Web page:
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Live Q&A with a cat expert this March!

Join me live Thursday 24th March at 7 pm on Facebook and Thursday 31st March at 8 pm on Instagram

 If you had a sore knee would you expect your GP to fix it? Maybe, if it was straightforward, but for anything more complicated you would want someone who specialises in knees. Makes sense, right? Yet this is not what we do with our cats.


Second class catizens, an afterthought, a small dog. That is often how cats are treated at the vet. Many vets are scared of cats, or do not like them. No judgement, I am pretty scared of horses. Many vets DO love cats, but do not have the additional training required to really know how to diagnose and treat them well.


Many vets take longer to make a diagnosis with cats because they do not have the training to know them well enough. This impacts the cat’s welfare, and your pocket. 


AND, the VAST majority of pets at the vet are dogs, so vets have much more experience treating dogs and naturally this knowledge spills over to cats - but cats are vastly different to dogs.


Many owners are not even aware of this problem and do not know that there is a better way for their cat.


Now, it’s not that vets are bad, vets are doing the VERY BEST they can. But they are treating multiple species and can only keep up to date with so much when it involves so many species.


I see the consequences of these problems all the time with second opinion cases - I can often pinpoint the problem with just one consult, after the owner has been back and forth to their vet multiple times. Cats like Java, a 16 year old cat who was facing an anesthetic to investigate why she was not eating after 2 weeks of vet consults.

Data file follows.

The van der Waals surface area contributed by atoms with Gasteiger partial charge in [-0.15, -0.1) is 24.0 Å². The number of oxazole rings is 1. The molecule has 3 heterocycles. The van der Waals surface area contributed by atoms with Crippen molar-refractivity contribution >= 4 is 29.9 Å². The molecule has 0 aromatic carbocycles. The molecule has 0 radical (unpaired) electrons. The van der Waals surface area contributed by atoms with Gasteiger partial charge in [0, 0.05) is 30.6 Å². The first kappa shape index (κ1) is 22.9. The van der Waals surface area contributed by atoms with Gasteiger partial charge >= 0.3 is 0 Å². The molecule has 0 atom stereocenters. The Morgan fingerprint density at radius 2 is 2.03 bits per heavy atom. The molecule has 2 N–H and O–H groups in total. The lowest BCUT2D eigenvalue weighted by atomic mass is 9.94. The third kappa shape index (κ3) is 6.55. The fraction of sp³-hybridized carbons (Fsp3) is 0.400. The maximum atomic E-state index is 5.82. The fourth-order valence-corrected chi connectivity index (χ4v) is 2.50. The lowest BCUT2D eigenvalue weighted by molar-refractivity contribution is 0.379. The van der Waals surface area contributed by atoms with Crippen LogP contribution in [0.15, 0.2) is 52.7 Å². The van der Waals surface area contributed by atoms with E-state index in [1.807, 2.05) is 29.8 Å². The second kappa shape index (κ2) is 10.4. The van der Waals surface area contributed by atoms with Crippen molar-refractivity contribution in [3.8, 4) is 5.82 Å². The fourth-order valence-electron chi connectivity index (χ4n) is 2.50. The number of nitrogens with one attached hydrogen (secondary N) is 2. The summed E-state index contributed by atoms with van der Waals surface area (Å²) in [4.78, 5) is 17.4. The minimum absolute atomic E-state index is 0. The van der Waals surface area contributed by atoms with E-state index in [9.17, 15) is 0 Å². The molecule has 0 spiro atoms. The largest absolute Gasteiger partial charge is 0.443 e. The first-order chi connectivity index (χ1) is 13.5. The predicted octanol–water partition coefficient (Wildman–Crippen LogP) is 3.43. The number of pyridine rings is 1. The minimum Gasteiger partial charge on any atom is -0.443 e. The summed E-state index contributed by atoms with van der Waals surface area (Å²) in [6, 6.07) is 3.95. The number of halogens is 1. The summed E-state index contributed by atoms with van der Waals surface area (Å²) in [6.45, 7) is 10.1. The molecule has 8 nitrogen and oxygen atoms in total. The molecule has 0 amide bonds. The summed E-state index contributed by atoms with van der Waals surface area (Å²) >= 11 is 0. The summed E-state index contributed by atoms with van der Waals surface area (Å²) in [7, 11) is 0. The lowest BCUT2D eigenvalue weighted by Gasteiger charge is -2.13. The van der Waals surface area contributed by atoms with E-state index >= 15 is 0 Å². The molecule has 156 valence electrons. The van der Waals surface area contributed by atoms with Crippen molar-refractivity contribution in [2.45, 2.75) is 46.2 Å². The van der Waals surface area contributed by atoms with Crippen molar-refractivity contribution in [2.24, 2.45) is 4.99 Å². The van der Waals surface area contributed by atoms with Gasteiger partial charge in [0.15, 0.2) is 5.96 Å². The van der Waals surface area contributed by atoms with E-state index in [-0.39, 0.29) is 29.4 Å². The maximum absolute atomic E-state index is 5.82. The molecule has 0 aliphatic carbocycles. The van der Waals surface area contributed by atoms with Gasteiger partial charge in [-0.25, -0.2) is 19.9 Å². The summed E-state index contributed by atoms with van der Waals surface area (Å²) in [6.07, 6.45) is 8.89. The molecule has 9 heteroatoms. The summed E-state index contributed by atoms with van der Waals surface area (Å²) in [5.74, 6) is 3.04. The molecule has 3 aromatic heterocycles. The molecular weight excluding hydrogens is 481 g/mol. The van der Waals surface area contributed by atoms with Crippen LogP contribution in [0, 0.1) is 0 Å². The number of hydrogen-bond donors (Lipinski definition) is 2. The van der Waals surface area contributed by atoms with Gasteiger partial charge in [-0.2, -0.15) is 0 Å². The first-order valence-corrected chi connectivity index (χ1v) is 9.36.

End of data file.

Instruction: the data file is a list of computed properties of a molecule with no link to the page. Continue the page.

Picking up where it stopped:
I simply tested her Vitamin B12, found it was low and started a plan to supplement it. One visit, one bill, one eating cat. That is because I KNOW the subtle signs of low B12, I see it every day. Give me a dog… I wouldn’t know where to start.


That is why I focus all my time and learning on cats, almost 10 years of learning everything I can about cats. Almost 10 years of seeing cat after cat after cat after cat.


Imagine what your vet ISN’T telling you, either because they do not have the time or the knowledge. Expert advice can help you to help your cat. It can help you to spot disease earlier, figure out behaviour issues sooner and contribute to a happier life for your cat and an even better relationship between you.


I want all cats and all cat owners to have access to a vet who IS a cat expert.


That is why I am starting a series of Facebook and Instagram live events in March where you can ask questions that you have about your cat’s symptoms or behaviour. If you are new to pet ownership you can ask any burning questions about how to give your new cat the best possible life. And if you have a cat with a chronic illness, well - I am sure you have so many questions about medication, prognosis and monitoring symptoms.

Submit your question here, and if you do not have questions you are still welcome to join. Sometimes we learn the most from the questions we DIDN’T think to ask.

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